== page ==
Keywords:   Attention Perception Phenomenology
p.35   Using the sight of men through a window swaddled in coats and hats: "Once vision has been defined in the empiricist manner as the possession of a quality inscribed upon the body by the stimulus, the slightest illusion, since it invests the object with properties it does not have on my retina, suffices to establish that perception is a judgment. . . . Perception becomes an "interpretation" of the signs that sensibility provides in accordance with bodily stimuli . . . [judgment] itself becomes a mere "factor" of perception charged with the task of providing what is not provided by the body"   Added by: Mark Grimshaw-Aagaard
Keywords:   Perception Phenomenology Attention
p.36   Using the example of the Necker cube. "Even if I know that it can be seen in two ways, the figure sometimes refuses to change structure, and my knowledge must wait for its intuitive realization. Here again it must be concluded that judgment is not perceiving."   Added by: Mark Grimshaw-Aagaard
Keywords:   Perception Phenomenology Attention Judgement
p.38   "the givens of the problem do not exist prior to its solution, and perception is precisely this act that creates, all at once, out of the constellation of givens, the sense that ties them all together. Perception does not merely discover the sense they have, but rather, sees to it that they have a sense."   Added by: Mark Grimshaw-Aagaard
Keywords:   Perception Phenomenology
p.46   Paraphrasing Descartes in his Meditations: "The experience of the present is the experience of a being who is established once and for all, and who nothing could ever prevent from having existed."   Added by: Mark Grimshaw-Aagaard
Keywords:   Perception Phenomenology Presence
p.47   "How could we claim that the perception of distance is derived from the apparent size of objects, from the disparity of the retinal images, from the adaptation of the lens, or from the convergence of the eyes, and how could we claim that the perception of depth is derived from the difference between the images provided by the right eye and the left eye respectively since, if we hold ourselves to the phenomena, not one of these "signs" is clearly given to consciousness and since there can be no reasoning where premises are lacking?"   Added by: Mark Grimshaw-Aagaard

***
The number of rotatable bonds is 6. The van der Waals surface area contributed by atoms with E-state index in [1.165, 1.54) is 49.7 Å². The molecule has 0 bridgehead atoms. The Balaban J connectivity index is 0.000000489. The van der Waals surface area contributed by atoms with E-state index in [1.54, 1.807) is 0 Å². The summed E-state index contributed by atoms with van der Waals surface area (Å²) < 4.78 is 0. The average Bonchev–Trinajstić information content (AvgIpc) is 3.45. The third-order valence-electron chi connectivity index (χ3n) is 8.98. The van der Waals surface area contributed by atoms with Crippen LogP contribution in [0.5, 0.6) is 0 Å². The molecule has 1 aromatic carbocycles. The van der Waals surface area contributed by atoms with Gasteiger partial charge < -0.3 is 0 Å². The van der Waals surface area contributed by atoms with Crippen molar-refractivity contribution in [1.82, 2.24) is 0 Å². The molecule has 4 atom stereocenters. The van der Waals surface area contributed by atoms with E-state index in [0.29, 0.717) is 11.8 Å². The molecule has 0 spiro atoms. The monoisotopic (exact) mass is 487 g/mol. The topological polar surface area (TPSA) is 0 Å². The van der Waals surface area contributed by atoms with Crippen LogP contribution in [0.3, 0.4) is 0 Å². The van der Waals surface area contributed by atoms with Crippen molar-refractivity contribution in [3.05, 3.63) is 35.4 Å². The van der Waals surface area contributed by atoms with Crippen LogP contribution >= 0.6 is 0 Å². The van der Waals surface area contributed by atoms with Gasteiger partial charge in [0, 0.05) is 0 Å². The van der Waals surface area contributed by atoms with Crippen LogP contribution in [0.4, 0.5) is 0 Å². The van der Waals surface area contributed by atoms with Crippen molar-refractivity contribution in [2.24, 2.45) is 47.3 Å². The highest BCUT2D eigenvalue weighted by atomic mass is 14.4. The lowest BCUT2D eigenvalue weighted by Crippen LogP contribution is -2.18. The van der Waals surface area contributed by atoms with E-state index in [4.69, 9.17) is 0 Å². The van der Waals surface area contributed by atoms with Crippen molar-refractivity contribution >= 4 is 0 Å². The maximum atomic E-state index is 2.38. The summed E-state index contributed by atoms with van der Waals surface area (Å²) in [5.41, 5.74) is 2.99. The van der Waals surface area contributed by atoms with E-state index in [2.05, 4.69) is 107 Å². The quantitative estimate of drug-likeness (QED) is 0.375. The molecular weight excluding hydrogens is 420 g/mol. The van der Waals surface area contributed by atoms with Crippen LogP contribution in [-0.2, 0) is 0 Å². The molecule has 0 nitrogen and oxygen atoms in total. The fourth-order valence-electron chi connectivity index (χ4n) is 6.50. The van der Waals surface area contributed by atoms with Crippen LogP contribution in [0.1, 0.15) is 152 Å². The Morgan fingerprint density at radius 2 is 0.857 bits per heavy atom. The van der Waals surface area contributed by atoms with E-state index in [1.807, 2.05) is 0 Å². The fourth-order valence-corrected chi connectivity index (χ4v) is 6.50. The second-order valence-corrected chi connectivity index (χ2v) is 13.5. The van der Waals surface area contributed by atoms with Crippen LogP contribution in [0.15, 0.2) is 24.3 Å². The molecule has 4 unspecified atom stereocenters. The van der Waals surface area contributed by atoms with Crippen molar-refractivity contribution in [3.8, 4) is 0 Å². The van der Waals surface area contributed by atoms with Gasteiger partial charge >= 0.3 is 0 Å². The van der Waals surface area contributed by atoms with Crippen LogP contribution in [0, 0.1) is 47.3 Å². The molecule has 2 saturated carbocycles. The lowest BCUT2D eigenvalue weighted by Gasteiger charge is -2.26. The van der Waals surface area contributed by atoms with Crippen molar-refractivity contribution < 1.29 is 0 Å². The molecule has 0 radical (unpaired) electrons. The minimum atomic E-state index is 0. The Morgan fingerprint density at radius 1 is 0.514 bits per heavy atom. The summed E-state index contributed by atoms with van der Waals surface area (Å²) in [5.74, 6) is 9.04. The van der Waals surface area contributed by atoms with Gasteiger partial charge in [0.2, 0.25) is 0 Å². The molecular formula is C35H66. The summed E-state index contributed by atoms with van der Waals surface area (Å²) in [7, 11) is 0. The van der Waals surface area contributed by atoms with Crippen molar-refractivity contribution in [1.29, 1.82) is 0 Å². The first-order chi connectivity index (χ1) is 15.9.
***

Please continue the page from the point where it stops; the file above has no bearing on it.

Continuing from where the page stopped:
Keywords:   Perception Phenomenology
p.4   Uses Gestalt theory to state that a figure on a background, "the most basic sensible given we can have," is the fundamental definition of perception as phenomenon. This means that a truly homogenenous area cannot be perceived because this "pure impression" offers nothing to perceive. "An isolated perceptual given [the homogeneous area] is inconceivable, so long as we perform the mental experiment of trying to perceive it. Yet in the world there are isolated objects or a physical void."   Added by: Mark Grimshaw-Aagaard
Keywords:   Perception Phenomenology Sensation
p.5   Note that, according to Merleau-Ponty, a sensation is not a sensible. A sensible is prior to sensation and a quality of the object (what would be known as a proper sensible or a secondary quality [common and primary sensibles are combinations of sensations—shape, dimension, etc.—from secondary sensibles]). Thus red and green are not sensations but sensibles.   Added by: Mark Grimshaw-Aagaard
Keywords:   Perception Phenomenology Sensation